Crown retains NSW casino licence after regaining trust of regulator

Crown retains NSW casino licence after regaining trust of regulator

Photo: Crown Sydney, via Facebook.

Crown Resorts has regained the trust of the NSW regulator which today announced that it was suitable to hold a casino licence for its $2.2 billion Barangaroo property in Sydney.

The NSW Independent Casino Commission (NICC) says it has found Crown Sydney suitable to retain its licence after nearly three years of “intensive remediation”.

The NICC’s decision follows its Victorian counterpart, the Victorian Gambling and Casino Control Commission (VGCCC), announcing in March that it was “clearly satisfied” that Crown Melbourne is suitable to operate a casino.

It also comes mid-way through the NICC’s second review of rival The Star Entertainment Group’s (ASX: SGR) suitability to hold a casino licence, which today launched a intensive grilling of executive chairman David Foster.

The NICC’s chief commissioner Philip Crawford says Crown is a “vastly different” company than before the 2021 Bergin Inquiry into the Crown’s oversight of its anti-money laundering and responsible gaming responsibilities.

While it has “come a long way”, Crawford says Crown must now demonstrate its long-term commitment to maintaining suitability.

When asked about the changes during a media briefing this morning, Crawford confirmed that the days of “bags of cash” being exchanged for chips at Crown are over.

“The NICC is confident the Crown we deemed suitable today has a strong model to keep operating into the future,” says Crawford.

“The NICC’s suitability assessment established that Crown Sydney has fundamentally reformed its business and is operating the casino within the objects of the Act, the requirements of the suitability deed, and in compliance with its regulatory obligations.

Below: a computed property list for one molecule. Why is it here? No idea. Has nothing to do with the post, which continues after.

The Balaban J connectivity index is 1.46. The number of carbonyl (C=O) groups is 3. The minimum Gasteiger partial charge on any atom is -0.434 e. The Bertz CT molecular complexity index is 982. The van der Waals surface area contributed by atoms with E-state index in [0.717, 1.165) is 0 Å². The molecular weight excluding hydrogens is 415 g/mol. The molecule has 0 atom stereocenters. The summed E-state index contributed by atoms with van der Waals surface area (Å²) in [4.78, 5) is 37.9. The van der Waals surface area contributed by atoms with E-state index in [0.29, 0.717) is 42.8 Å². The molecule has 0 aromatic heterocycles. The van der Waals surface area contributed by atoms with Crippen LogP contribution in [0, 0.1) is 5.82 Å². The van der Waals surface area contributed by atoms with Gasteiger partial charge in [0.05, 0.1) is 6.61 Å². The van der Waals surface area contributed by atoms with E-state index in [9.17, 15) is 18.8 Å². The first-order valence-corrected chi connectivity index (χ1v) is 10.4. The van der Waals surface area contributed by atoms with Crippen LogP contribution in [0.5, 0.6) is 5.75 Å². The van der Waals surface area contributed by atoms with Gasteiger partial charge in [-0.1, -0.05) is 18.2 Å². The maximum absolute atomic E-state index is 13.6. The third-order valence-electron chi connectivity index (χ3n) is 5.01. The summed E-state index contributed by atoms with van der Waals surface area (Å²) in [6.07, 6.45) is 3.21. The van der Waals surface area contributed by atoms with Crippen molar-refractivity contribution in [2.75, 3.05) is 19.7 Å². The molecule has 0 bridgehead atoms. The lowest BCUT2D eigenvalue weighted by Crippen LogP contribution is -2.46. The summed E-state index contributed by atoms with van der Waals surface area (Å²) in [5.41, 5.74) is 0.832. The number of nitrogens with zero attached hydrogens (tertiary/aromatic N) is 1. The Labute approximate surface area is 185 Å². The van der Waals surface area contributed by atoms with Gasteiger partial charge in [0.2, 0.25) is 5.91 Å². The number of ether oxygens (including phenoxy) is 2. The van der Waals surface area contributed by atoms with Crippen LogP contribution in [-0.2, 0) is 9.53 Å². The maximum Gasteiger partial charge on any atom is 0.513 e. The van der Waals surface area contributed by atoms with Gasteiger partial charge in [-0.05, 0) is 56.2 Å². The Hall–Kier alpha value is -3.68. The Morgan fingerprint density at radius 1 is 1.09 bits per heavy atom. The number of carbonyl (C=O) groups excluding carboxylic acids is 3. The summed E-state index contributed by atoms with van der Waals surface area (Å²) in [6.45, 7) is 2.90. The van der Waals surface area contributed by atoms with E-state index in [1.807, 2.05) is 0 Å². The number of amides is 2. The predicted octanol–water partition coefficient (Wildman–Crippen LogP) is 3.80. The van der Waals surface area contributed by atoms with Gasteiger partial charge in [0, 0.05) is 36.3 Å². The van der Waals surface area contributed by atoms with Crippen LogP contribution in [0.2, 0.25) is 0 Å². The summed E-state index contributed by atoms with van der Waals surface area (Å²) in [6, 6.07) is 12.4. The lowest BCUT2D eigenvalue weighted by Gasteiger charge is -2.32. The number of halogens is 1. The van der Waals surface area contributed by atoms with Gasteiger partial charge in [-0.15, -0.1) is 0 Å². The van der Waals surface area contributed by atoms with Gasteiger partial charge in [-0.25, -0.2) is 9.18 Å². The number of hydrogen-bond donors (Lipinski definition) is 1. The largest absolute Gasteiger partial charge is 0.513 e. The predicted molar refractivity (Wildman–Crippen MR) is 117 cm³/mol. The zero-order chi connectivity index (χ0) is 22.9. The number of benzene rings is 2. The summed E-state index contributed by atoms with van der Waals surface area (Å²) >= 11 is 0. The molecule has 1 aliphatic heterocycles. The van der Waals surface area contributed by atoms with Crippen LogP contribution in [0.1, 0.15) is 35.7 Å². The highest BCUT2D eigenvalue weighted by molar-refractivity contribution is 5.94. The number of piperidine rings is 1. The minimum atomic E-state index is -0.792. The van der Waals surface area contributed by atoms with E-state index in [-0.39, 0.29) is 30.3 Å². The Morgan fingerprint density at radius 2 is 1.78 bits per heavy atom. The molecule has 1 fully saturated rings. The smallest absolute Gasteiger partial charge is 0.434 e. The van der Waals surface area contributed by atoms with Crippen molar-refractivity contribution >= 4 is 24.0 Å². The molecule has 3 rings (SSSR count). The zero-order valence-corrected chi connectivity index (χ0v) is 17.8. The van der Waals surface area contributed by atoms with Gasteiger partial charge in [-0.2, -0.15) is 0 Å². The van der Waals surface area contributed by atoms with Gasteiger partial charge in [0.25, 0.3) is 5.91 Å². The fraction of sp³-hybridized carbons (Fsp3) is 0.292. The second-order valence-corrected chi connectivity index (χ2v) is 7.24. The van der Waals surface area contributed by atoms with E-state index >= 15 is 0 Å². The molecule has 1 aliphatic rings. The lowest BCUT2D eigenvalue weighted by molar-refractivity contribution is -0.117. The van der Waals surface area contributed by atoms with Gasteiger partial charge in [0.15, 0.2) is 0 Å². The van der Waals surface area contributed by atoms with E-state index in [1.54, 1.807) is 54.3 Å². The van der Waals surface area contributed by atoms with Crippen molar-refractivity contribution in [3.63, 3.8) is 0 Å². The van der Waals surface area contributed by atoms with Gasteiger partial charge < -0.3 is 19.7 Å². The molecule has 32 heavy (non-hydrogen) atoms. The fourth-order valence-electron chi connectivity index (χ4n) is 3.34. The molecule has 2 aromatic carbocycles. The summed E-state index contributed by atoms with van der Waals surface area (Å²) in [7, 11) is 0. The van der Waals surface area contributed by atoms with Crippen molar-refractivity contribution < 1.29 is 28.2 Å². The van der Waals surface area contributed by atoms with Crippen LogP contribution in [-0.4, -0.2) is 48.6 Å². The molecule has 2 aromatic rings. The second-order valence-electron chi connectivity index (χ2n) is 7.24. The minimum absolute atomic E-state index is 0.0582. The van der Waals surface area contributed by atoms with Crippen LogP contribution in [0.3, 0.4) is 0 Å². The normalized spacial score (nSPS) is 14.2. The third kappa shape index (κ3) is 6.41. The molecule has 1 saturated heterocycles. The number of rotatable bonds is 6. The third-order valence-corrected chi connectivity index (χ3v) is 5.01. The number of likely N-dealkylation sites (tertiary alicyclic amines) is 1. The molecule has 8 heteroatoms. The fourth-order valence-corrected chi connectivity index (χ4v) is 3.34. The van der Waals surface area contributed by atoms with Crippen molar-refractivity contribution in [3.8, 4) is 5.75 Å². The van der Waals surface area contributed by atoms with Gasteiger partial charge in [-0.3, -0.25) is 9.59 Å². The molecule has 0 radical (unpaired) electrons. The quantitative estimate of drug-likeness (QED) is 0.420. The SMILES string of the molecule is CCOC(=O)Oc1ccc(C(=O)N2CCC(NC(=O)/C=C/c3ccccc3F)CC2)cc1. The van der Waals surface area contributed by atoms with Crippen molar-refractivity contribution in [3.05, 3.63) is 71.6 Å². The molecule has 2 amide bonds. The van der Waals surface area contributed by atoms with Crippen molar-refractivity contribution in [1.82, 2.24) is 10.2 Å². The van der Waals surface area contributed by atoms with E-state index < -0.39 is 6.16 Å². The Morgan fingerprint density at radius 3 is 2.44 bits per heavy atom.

“In addition to proving it can run the casino lawfully, Crown has remediated its business in other meaningful ways such as building a culture of transparency and accountability across its integrated resort.”

Craford says that despite the hard work involved in securing the group’s transformation, the NICC “has not forgotten the level of misconduct exposed in 2021 when Crown was found unsuitable”.

The NICC says Crown Sydney now must continue to lift its standards and maintain its cultural transformation.

“There is and will always be room for improvement, but Crown is a changed business that is looking toward the future,” says Crawfrod.

“Likewise, the NICC is a changed regulator with enhanced powers, a singular focus on casinos, and a mandate to address the risks of harm.”

The decision by the NICC today and the VGCCC in March ends more than two years of uncertainty for Crown, were triggered by the findings of the Finkelstein Royal Commission in Victoria in October 2021 that the then listed company was unsuitable to hold a casino licence.

The Royal Commission found that Crown Melbourne had breached its legal, social and moral obligations, resulting in illegal activities, tax avoidance, money laundering, criminal associations, and significant harm to vulnerable community members. The Bergin inquiry in NSW later backed up that finding.

Crown is still to regain suitability in Western Australia following the findings of a separate royal commission held in 2021.

While the WA authorities did not strip the casino group of its casino licence, Crown, which is now owned by private equity group Blackstone, was given two years from March 2022 to regain its suitability. A decision on suitability is yet to be announced.

Crown’s casino licence suitability for Sydney has been announced in the middle of a second inquiry by Adam Bell SC into The Star’s suitability following concerns by the NICC over the lack of progress for the company’s remediation plan.

Oversight of the remediation program by former CEO Robbie Cooke has been a central theme for the three-week inquiry which began on 15 April – almost two years after the original Bell inquiry was held to investigate claims that lax standards were exposing the casino group to money laundering activities and infiltration by organised crime.

The three-week inquiry has so far found the relationship between Cooke, who resigned as CEO on 22 March, with NICC-appointed special manager Nicholas Weeks amounted to a “state of war”.

Last week’s evidence exposed a dysfunctional relationship between The Star’s senior executives and the NSW casino regulator, which has emerged as a key reason behind the second Bell inquiry.

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